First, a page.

by Cliff Rold
The pre-fight report card posited the question of whether Jamaica’s Nicholas Walters might have been a tad overrated after his big featherweight wins over Nonito Donaire and Vic Darchinyan; if maybe those wins had something to do with being a big featherweight against men who started their titled days at flyweight.
Since the Donaire win, Walters had fought only twice and not been quite as impressive. Saturday, he left an impression.
It wasn’t one he’ll likely live down soon.
Even if he was a little overrated, it still doesn’t explain what happened Saturday night. Walters was still, is still, a world-class fighter. The man in the other corner is all the explanation needed. Ukrainian Vasyl Lomachenko is good.
He’s very good.
Let’s go the report card.
Pre-Fight: Speed – Lomachenko A-; Walters B+/Post: A; B+
Pre-Fight: Power –Lomachenko B+; Walters A/Post: B+; B
Pre-Fight: Defense – Lomachenko A-; Walters B+/Post: A+; B-
Pre-Fight: Intangibles – Lomachenko A; Walters A/Post: A; D
Let’s not mince words. Walters quit on Saturday. He didn’t claim an injury. He wasn’t seen staggering around, one punch from the floor, round after round. His corner didn’t save him from himself. He just said he didn’t want to fight anymore. He was outclassed and didn’t see any point in trying anymore.
As is always the case when this happens, there are varying schools of thought. Walters showed more guts than the average guy for getting in the ring in the first place. No one can doubt his courage. One can doubt his will in this fight. He never went for broke, never opened up hell bent for leather to try to reverse his fortunes.
The more sympathetic school of thought says its wrong to criticize his decision. Given the risks and total that boxing can take, who are the people in the bleachers to cast disdain?
It’s a fair point. The answer is they are the people that finance the sport. The ticket buyers and HBO subscribers pay for this form of entertainment. Walters got six figures knowing what he was getting himself into on Saturday. If he elected to make a rational decision to bow out of a fight he couldn’t win, so be it.
If the masses don’t want to risk their dollar on him again anytime soon because of it, so be it as well. It’s a tough market out there. No one is entitled to the entertainment dollar. Rational decisions can have their consequence.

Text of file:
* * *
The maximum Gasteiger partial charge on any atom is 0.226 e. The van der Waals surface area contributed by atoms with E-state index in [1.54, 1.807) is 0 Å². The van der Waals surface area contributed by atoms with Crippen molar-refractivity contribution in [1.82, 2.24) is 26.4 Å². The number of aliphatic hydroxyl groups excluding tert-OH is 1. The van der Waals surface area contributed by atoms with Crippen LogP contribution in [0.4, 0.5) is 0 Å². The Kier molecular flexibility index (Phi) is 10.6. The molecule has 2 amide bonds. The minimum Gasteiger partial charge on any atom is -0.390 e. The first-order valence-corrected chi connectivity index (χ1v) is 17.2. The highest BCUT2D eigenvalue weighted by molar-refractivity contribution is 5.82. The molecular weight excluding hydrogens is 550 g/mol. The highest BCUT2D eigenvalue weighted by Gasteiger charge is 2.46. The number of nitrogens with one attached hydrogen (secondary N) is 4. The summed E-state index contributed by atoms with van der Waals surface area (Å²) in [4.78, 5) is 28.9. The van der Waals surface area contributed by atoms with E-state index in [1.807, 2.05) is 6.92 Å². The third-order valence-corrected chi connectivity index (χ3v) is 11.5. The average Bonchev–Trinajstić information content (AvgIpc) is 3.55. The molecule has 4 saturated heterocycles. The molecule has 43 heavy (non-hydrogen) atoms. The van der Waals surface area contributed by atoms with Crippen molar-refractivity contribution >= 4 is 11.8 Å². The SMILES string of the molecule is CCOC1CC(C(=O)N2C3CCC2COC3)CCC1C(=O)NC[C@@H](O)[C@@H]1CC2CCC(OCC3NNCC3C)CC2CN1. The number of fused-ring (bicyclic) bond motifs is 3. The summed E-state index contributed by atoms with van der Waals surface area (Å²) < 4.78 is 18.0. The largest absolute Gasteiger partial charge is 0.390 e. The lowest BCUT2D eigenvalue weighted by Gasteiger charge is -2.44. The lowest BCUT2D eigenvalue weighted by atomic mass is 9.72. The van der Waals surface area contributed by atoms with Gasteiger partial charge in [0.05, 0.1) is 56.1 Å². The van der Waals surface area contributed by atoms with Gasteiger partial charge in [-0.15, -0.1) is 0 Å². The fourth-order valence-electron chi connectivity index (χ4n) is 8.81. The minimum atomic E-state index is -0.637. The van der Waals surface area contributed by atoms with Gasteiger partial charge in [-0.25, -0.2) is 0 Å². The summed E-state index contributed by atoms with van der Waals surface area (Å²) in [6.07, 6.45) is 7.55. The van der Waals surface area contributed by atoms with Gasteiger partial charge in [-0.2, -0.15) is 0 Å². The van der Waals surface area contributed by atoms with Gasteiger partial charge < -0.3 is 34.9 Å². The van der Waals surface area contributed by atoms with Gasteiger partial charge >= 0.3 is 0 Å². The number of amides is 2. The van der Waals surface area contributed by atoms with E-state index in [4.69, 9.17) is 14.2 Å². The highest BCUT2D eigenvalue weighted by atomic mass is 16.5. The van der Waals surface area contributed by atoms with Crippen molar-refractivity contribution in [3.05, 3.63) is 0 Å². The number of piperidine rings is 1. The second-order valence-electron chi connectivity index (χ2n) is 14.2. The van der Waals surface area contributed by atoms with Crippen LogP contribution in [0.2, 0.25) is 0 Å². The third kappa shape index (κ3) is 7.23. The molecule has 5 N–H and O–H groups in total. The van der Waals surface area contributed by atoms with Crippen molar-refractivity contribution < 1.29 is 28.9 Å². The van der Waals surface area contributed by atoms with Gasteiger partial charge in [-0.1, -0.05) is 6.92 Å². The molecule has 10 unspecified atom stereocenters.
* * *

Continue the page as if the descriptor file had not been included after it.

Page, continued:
Make no mistake: it didn’t appear he had any way to win. Walters was mesmerized by a fighter who was outfighting and out thinking him; chess versus checkers. Lomachenko was just too much better. We will probably say that about a lot of guys for the foreseeable future at 130 and perhaps even 135 lbs.
Saturday wasn’t a very entertaining fight even before the finish. Lomachenko’s technical efficiency is admirable but it’s not been high on drama. He was devastating in his last outing, routing and knocking out Roman Martinez. Most of his fights have been more death by a thousand cuts. He uses a high volume attack to pick away at guys, breaking them down while giving them less and less to hit while also leaving the impression he could put guys away faster if he just went a little quicker for the kill.
It’s the sort of style that can polarize the market. Given how good he is, he’ll probably have a while to overcome any objections. HBO is clearly all in on Lomachenko and he’s going to get chances to build a fan base. There just aren’t a lot of flaws there. His balance is impeccable. He changes speed on his delivery as well as anyone in boxing. He goes to the body. He’s accurate.
And he still doesn’t have ten pro fights under his belt.
Where does Lomachenko go from here? He still has a loss to avenge against Orlando Salido and that could fit nicely in a proposed four fight 2017. It’s absurd someone Lomachenko’s age fought only twice this year. That’s just a waste of prime. He’d be favored in that rematch and against anyone else at Jr. lightweight. The whole Manny Pacquiao idea is out there too but it seems a hair too soon for that.
For now, getting some more business in at 130 seems the logical choice and then a rise to lightweight will come. He will continue to adapt to and improve in the pro game. He’s already got dominant wins over Walters, Martinez, and Gary Russell Jr. in eight pro fights.
It’s probably true that we haven’t seen the best of this young man yet.
That should scare the hell out of anyone who will face him in the next few years.
Report Card and Staff Picks 2016: 39-13
Cliff Rold is a member of the Ring Magazine Ratings Advisory Panel, the Yahoo Pound for Pound voting panel, and the Boxing Writers Association of America. He can be reached at [email protected]